A patient may be surprised to learn that when a doctor is sued for medical malpractice, the doctor generally has little involvement with the case as the lawsuit progresses. Instead, the doctor's malpractice insurance carrier appoints an attorney to defend the doctor. That attorney, who is also paid by the insurance company, then defends the case on behalf of the doctor, and if the patient wins, the insurance company generally pays the full amount of the judgment.
So, in reality, the patient's medical malpractice lawsuit is more against the insurance company than it is against the doctor or health care facility responsible for the mistake. The doctor is the named defendant -- and will participate in discovery procedures like interrogatories and depositions -- but the insurance carrier is the party who puts up the day-to-day fight.
Read on to learn more about the implications of medical malpractice insurance, including how insurers approach settlement, and the roles of attorneys and expert medical witnesses play in resolution of a case.
In most medical malpractice cases, a settlement or court judgment will be paid by an insurance company (not by a doctor who has committed medical negligence), so every patient should understand how the defendant's liability insurance policy limits will affect the case.
To illustrate, imagine a doctor makes a particularly egregious error that causes significant injuries. The patient's attorney believes that if the case were to go to trial, a jury would award about $1.5 million. The doctor's malpractice insurance policy has a limit of $1 million. The insurance company believes that the patient has a pretty good case and that a jury might award up to $1.5 million, but that a jury could also award less, and there is a remote possibility that the jury will side with the doctor and find that no malpractice occurred. Assume that the patient's attorney offers to settle the case for $1 million. Will the offer be accepted?
It is important to remember that the insurance company -- not the doctor -- will decide whether to accept or reject settlement offers. In this case, the insurance company will probably reject the offer because it has little incentive to accept. If the case goes to trial and a jury awards $1.5 million, the insurance company will only have to pay $1 million (because that is the policy limit). The doctor will technically be responsible for the rest of the judgment. If the case goes to trial, the insurance company could pay as little as zero in damages. So, the insurance company might as well take its chances at trial if the best settlement offer it can obtain is $1 million.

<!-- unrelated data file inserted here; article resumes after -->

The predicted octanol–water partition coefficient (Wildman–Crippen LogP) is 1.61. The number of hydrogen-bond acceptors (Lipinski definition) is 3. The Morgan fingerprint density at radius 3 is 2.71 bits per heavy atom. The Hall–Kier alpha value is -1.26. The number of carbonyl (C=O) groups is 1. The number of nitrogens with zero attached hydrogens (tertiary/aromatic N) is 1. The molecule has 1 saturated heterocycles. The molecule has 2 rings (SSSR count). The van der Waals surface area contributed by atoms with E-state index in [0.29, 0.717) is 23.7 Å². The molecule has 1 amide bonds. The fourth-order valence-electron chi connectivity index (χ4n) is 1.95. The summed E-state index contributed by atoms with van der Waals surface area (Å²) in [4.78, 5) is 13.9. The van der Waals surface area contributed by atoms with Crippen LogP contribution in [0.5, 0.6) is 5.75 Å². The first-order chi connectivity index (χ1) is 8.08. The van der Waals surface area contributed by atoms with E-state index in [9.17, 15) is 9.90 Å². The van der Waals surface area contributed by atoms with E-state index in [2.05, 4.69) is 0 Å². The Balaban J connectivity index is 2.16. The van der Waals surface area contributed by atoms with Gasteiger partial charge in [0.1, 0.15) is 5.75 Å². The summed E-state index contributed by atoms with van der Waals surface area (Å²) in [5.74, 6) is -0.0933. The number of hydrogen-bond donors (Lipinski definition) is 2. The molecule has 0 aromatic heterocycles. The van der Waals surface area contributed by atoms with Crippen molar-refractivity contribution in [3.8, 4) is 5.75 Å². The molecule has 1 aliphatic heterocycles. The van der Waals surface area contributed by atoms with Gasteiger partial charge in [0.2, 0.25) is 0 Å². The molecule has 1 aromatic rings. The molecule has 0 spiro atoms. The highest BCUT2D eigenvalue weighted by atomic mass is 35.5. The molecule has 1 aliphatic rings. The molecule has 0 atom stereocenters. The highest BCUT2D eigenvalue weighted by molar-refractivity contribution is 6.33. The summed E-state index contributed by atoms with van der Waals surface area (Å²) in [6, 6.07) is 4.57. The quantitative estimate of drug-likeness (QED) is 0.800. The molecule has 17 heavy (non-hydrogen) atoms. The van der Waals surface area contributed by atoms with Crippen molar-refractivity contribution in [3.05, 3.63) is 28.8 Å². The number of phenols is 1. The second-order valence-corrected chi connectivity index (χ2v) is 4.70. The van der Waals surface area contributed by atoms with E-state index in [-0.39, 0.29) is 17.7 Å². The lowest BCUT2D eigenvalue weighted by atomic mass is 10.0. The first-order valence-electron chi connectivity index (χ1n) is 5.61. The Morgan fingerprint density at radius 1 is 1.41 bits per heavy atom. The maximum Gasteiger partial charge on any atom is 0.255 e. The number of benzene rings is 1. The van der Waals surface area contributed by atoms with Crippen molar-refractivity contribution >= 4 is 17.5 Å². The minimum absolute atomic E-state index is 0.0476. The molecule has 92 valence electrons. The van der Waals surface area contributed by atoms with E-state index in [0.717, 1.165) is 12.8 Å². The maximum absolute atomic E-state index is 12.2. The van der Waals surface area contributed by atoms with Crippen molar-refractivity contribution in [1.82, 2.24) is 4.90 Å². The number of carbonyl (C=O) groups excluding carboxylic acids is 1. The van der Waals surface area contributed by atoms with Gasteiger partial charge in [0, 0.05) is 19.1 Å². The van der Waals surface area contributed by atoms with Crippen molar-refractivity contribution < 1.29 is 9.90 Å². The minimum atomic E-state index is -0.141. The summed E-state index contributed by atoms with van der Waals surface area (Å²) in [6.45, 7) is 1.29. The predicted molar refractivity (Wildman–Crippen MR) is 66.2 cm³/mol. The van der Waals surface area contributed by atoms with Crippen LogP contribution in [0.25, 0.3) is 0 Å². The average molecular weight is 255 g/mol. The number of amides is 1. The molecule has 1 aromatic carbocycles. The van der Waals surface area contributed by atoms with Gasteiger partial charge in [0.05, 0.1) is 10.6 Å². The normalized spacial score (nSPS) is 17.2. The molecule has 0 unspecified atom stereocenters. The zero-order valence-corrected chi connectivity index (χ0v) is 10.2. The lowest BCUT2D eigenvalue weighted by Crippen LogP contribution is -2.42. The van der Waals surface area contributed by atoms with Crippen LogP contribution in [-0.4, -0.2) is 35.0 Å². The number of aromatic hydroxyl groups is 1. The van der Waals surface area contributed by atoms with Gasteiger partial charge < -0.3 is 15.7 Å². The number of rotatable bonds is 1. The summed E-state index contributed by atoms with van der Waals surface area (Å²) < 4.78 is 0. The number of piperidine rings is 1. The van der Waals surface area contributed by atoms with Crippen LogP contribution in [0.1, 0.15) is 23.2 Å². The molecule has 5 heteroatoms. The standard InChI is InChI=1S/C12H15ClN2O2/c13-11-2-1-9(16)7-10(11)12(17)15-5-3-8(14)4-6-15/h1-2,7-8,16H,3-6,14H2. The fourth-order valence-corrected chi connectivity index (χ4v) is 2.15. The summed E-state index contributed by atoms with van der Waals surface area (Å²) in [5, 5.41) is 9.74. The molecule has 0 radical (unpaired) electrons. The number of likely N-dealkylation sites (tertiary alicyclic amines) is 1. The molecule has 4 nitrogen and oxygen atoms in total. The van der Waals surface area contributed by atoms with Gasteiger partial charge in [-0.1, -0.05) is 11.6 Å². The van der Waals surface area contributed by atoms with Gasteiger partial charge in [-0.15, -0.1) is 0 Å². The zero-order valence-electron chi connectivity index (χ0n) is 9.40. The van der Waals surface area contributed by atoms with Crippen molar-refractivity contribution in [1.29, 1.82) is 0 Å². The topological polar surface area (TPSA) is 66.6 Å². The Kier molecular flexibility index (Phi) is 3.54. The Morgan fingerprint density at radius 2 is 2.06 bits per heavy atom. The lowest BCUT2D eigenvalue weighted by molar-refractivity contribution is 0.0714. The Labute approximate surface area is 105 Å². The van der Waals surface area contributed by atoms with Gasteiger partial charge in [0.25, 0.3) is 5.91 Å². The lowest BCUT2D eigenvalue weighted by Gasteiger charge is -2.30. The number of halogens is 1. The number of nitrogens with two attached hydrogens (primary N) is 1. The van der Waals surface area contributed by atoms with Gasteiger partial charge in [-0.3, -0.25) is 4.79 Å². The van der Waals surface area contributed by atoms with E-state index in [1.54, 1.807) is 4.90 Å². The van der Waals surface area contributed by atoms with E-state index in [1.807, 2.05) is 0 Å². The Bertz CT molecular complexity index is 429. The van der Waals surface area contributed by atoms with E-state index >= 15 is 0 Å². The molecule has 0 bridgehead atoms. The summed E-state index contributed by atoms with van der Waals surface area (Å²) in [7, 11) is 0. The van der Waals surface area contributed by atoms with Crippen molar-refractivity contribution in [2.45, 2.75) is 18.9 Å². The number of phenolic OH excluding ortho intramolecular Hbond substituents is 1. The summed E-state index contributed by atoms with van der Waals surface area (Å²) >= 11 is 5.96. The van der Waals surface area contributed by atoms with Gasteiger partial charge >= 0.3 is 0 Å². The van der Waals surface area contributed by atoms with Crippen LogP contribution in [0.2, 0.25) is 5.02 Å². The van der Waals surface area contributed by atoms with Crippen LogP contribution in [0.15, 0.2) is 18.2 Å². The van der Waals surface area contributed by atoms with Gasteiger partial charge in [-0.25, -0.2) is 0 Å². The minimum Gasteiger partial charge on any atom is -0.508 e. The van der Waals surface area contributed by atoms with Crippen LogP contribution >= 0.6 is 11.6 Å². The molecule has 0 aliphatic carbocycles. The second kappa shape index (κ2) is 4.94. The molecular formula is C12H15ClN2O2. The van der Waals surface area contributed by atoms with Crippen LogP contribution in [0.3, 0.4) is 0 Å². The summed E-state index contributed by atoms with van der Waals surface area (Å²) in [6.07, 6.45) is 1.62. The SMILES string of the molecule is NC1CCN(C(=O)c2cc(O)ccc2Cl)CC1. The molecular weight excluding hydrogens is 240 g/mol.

Often, an insurance company will rely on an in-house attorney (one that works exclusively for the insurance company) to handle a medical malpractice case. This has a couple of implications.
First, the insurer's legal costs may stay low, relatively speaking. The insurance company does not have to pay the attorney by the hour. As a result, the insurance company will have little financial incentive to avoid a long pretrial process.
Second, in-house attorneys litigate hundreds of similar cases. Whereas a doctor may have an emotional or reputational stake in a case, an insurance company's attorney will not. So, every decision made by the attorney will be a careful calculation based on a number of different economic and strategic factors.
An insurance company will usually appoint an expert medical witness (or multiple experts) to provide opinions and proffer evidence that favors the doctor and the choices that he or she made in choosing and carrying out the course of treatment that led to the malpractice allegations. The expert understands that the insurance company is paying for his or her opinion, so there is no question as to which side of the case the expert's opinion will reinforce.
So, it is important for the patient to be skeptical of an insurance company that says, "You don't have a case. We submitted this case to an expert who confirmed that the doctor did everything right." That may be an accurate representation of the expert's opinion, but the caveat is that the expert almost always agrees with the insurance company writing the checks. And the patient (through his or her attorney) will counter the insurance company's position by retaining their own expert witnesses who will show how and why the doctor's conduct rose to the level of medical malpractice. In this way, many medical malpractice cases often come down to a so-called "battle of the experts," especially at trial.